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Thursday, March 21, 2013 - 06:00

The Simplest Way to Avoid the Market's Next Major Downturn

Thursday, March 21, 2013 6:00 AM

A complete trading system can be defined with detailed buy and sell rules. That's all you need to have a system. Rules let traders know what they should do in advance.

Disciplined traders follow their rules and avoid making emotional decisions in fast-moving markets.

Two simple ideas -- trading rules and the discipline to follow the rules -- can help you avoid large losses.

Trading systems can be as complex or as simple as you decide they should be. For example, a system could trade based on a moving average (MA) and sell all stocks whenever SPDR S&P 500 (NYSE: SPY) falls below its 10-month MA. This simple rule would help you avoid large losses in bear markets, but you would often miss a large part of the eventual recovery waiting for the buy signal. That makes a 10-month MA system difficult to follow.

The rules guarantee delaying buys in bull markets, so traders often adapt by adding rules to simple systems. In this example, it might be better to buy when SPY closes above its six-month MA while keeping the 10-month MA as the sell rule.

We now have the complete rules for a trading system:

-- Buy SPY when it closes above its 6-month MA.
-- Sell and hold cash when SPY closes below it 10-month MA.

With these rules, you know exactly what to do in any situation. If the market drops suddenly, but remains above the 10-month MA, you hold your stocks. Once it falls below that average, you are a seller.

Trading signals are shown in the chart below with green arrows showing buys and red arrows indicating sells. The chart is simple with a black line for closing prices, a solid red line for the 10-month MA and a green dashed line for the 6-month MA.

It catches every big trend, which is all the system is designed to do. There are a few small trades, but for the most part, this looks like a successful strategy.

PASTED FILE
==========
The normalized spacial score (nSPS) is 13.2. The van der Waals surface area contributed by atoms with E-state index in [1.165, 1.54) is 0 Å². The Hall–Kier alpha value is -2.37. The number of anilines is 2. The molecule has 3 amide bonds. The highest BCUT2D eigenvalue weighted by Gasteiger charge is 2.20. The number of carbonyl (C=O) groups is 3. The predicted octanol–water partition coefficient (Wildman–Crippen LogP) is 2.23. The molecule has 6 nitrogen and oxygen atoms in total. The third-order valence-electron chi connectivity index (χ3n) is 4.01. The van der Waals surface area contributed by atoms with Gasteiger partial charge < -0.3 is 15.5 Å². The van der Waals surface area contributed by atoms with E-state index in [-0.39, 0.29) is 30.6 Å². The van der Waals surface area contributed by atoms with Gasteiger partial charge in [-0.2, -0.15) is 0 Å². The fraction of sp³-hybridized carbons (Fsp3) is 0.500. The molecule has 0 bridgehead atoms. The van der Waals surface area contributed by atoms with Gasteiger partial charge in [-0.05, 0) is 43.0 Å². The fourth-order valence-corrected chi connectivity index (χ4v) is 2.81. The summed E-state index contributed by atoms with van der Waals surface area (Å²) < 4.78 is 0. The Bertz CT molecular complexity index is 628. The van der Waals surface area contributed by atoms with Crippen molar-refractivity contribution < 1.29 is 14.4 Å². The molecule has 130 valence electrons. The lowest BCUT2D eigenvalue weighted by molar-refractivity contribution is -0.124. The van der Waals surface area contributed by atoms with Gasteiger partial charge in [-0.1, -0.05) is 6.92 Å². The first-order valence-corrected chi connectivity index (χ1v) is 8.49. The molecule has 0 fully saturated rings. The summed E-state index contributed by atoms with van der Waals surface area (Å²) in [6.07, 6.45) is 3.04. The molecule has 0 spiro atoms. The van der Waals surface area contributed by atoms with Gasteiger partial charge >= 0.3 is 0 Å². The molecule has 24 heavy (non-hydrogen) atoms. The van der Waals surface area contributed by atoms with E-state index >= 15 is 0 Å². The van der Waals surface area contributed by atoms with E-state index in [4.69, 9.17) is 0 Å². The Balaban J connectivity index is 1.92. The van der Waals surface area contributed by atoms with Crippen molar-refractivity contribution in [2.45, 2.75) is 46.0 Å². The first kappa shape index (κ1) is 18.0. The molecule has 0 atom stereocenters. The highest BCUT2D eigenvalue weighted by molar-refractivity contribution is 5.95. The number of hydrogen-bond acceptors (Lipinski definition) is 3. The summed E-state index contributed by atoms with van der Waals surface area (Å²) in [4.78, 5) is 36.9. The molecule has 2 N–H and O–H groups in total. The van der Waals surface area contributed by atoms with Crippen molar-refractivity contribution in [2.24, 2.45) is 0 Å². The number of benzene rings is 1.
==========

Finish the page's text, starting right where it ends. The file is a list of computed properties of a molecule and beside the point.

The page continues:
You could trade this system using the information found on a number of websites and would not even need to learn how to program the rules. If you did want to program your own rules, trading systems can become more complex and the potential number of rules you can use becomes unlimited.

More rules might not always make better systems. I spent 20 years in the U.S. Air Force working with nuclear missiles and other incredibly complex systems. I was always taught that given two options, pick the simpler one. There is less chance of error with simple solutions, and errors in that environment can have what we called "catastrophic consequences."

Adding complexity usually leads to a system that works perfectly in the past but breaks down in the future. For example, we could add breadth divergences, momentum breakdowns and time filters to the simple MA system shown above. They would perfectly define the conditions that existed before the 2008 crash but would miss the 2000 crash. They would also probably miss crashes awaiting us in the future.

One reason traders add complexity is because they believe that trading must be difficult. They are right -- it is difficult to understand what indicators add value to a system and it is difficult to follow the rules with discipline. But simple ideas work well for trading systems. In addition to moving averages, relative strength (RS) works well and even chart patterns can be the basis of profitable trading systems.

A chart pattern, such as selling when a head-and-shoulders pattern appears on a chart, could be successful if the analysis is applied consistently and every trade signal is taken. Automated trading systems based on indicators are generally easier for traders to implement but some traders may find that patterns work if they have time to review the charts every day.

Every mutual fund investor has read that "past performance is not a guarantee of future performance," and that applies to trading systems as well. The future will not be exactly like the past but the past offers clues to what we should see in the future. If the logic behind the rules is sound, as it is in the moving average example, the system should work in the future if it worked in the past.

Action to Take --> Consider developing a trading system that will allow you to take advantage of market moves and avoid most of the losses that will come in the next bear market. When building your own system, remember that more complex systems are not necessarily better. The best trading system to use is one that you understand and have the time to follow.

This article originally appeared on ProfitableTrading.com:
The Simplest Way to Avoid the Market's Next Major Downturn

Note: I just finished reading a special report published by my colleague, Amber Hestla-Barnhart. The report details how to consistently and reliably pull income from the options market. It's Amber's one-of-a-kind training as a military intelligence analyst that allows her to see things others miss. It's something I think you should see. If you're interested, you can see the report for free when you click here.

Michael J. Carr does not personally hold positions in any securities mentioned in this article.
StreetAuthority LLC does not hold positions in any securities mentioned in this article.